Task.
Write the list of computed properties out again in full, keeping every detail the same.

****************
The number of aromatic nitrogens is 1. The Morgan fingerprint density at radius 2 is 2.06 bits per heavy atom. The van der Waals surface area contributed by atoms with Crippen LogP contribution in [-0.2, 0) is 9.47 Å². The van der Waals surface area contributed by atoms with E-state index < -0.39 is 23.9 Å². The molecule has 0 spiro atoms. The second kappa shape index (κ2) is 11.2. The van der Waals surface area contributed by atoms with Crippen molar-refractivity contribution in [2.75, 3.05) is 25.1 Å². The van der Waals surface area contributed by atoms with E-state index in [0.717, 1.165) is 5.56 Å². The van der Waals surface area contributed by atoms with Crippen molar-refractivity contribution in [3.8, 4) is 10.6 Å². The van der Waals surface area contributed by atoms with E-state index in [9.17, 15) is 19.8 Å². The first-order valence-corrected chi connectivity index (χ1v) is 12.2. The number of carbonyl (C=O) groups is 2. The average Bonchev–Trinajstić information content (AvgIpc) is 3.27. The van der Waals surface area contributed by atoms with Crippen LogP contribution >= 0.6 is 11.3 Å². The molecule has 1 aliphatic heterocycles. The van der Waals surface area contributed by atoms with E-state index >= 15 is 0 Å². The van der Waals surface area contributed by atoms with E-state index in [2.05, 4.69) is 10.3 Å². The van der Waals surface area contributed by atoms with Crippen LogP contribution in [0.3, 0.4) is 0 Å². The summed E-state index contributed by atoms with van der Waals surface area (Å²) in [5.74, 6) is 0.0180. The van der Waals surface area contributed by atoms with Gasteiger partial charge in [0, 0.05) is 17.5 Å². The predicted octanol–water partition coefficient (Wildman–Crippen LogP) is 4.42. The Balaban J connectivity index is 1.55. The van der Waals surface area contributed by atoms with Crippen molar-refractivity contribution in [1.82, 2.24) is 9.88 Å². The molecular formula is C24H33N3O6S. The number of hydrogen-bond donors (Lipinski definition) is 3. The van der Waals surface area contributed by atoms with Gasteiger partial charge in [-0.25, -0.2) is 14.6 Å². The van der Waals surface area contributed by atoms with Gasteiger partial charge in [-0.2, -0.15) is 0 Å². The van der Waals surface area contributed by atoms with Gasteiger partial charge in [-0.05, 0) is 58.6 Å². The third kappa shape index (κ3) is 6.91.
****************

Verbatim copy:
The number of aromatic nitrogens is 1. The Morgan fingerprint density at radius 2 is 2.06 bits per heavy atom. The van der Waals surface area contributed by atoms with Crippen LogP contribution in [-0.2, 0) is 9.47 Å². The van der Waals surface area contributed by atoms with E-state index < -0.39 is 23.9 Å². The molecule has 0 spiro atoms. The second kappa shape index (κ2) is 11.2. The van der Waals surface area contributed by atoms with Crippen molar-refractivity contribution in [2.75, 3.05) is 25.1 Å². The van der Waals surface area contributed by atoms with E-state index in [0.717, 1.165) is 5.56 Å². The van der Waals surface area contributed by atoms with Crippen molar-refractivity contribution in [3.8, 4) is 10.6 Å². The van der Waals surface area contributed by atoms with E-state index in [9.17, 15) is 19.8 Å². The first-order valence-corrected chi connectivity index (χ1v) is 12.2. The number of carbonyl (C=O) groups is 2. The average Bonchev–Trinajstić information content (AvgIpc) is 3.27. The van der Waals surface area contributed by atoms with Crippen LogP contribution >= 0.6 is 11.3 Å². The molecule has 1 aliphatic heterocycles. The van der Waals surface area contributed by atoms with E-state index >= 15 is 0 Å². The van der Waals surface area contributed by atoms with E-state index in [2.05, 4.69) is 10.3 Å². The van der Waals surface area contributed by atoms with Crippen LogP contribution in [0.3, 0.4) is 0 Å². The summed E-state index contributed by atoms with van der Waals surface area (Å²) in [5.74, 6) is 0.0180. The van der Waals surface area contributed by atoms with Gasteiger partial charge in [0, 0.05) is 17.5 Å². The predicted octanol–water partition coefficient (Wildman–Crippen LogP) is 4.42. The Balaban J connectivity index is 1.55. The van der Waals surface area contributed by atoms with Crippen molar-refractivity contribution in [1.82, 2.24) is 9.88 Å². The molecular formula is C24H33N3O6S. The number of hydrogen-bond donors (Lipinski definition) is 3. The van der Waals surface area contributed by atoms with Gasteiger partial charge in [-0.25, -0.2) is 14.6 Å². The van der Waals surface area contributed by atoms with Gasteiger partial charge in [-0.2, -0.15) is 0 Å². The van der Waals surface area contributed by atoms with Gasteiger partial charge in [-0.05, 0) is 58.6 Å². The third kappa shape index (κ3) is 6.91.